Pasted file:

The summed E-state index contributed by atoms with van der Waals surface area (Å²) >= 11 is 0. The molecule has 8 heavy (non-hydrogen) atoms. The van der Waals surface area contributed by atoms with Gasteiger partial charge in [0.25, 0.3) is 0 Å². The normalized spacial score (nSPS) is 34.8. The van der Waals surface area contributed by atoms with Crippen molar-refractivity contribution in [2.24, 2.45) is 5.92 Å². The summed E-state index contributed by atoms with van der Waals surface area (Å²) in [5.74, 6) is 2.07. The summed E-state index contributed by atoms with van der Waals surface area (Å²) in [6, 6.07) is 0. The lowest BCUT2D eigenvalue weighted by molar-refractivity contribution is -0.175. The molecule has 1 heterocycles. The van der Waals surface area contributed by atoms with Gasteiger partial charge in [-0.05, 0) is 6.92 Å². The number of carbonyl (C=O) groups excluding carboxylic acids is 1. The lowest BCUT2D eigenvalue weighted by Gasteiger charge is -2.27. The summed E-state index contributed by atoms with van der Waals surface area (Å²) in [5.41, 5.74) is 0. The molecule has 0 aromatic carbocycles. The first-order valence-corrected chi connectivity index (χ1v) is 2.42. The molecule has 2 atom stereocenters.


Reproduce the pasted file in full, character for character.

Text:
The summed E-state index contributed by atoms with van der Waals surface area (Å²) >= 11 is 0. The molecule has 8 heavy (non-hydrogen) atoms. The van der Waals surface area contributed by atoms with Gasteiger partial charge in [0.25, 0.3) is 0 Å². The normalized spacial score (nSPS) is 34.8. The van der Waals surface area contributed by atoms with Crippen molar-refractivity contribution in [2.24, 2.45) is 5.92 Å². The summed E-state index contributed by atoms with van der Waals surface area (Å²) in [5.74, 6) is 2.07. The summed E-state index contributed by atoms with van der Waals surface area (Å²) in [6, 6.07) is 0. The lowest BCUT2D eigenvalue weighted by molar-refractivity contribution is -0.175. The molecule has 1 heterocycles. The van der Waals surface area contributed by atoms with Gasteiger partial charge in [-0.05, 0) is 6.92 Å². The number of carbonyl (C=O) groups excluding carboxylic acids is 1. The lowest BCUT2D eigenvalue weighted by Gasteiger charge is -2.27. The summed E-state index contributed by atoms with van der Waals surface area (Å²) in [5.41, 5.74) is 0. The molecule has 0 aromatic carbocycles. The first-order valence-corrected chi connectivity index (χ1v) is 2.42. The molecule has 2 atom stereocenters.